Journal of the American Chemical Society vol:116 issue:20 pages:9203-9205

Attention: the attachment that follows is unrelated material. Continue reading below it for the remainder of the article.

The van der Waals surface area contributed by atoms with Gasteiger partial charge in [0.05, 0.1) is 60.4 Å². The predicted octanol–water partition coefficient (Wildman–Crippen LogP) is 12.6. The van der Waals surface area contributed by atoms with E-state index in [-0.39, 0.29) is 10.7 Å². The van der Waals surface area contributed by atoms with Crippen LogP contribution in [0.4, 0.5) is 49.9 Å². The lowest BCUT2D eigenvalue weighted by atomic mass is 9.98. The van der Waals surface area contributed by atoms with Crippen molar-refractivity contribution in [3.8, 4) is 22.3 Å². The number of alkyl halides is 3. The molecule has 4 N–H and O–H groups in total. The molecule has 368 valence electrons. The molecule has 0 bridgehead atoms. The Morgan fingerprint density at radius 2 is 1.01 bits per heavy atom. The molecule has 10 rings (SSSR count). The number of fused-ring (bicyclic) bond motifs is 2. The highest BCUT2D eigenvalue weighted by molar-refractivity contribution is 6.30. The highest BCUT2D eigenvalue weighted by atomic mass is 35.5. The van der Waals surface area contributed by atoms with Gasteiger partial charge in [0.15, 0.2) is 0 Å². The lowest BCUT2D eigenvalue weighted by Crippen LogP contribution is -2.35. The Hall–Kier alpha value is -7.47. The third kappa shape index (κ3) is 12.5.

Circular-difference response of second-harmonic generation from chiral surfaces is shown to be a sensitive probe of chiral biological samples. The sensitivity of this nonlinear effect is several orders of magnitude higher than that of linear circular dichroism and is demonstrated using samples of bacteriorhodopsin. This nonlinear optical activity probes molecular chirality on a more general level than linear techniques. Surface specifity of the novel approach can be of considerable importance in the study of biological membranes. Hence, this process has the potential of becoming a new chiro-optical tool in the fields of analytical (bio)chemistry, surface chemistry, and cell biology.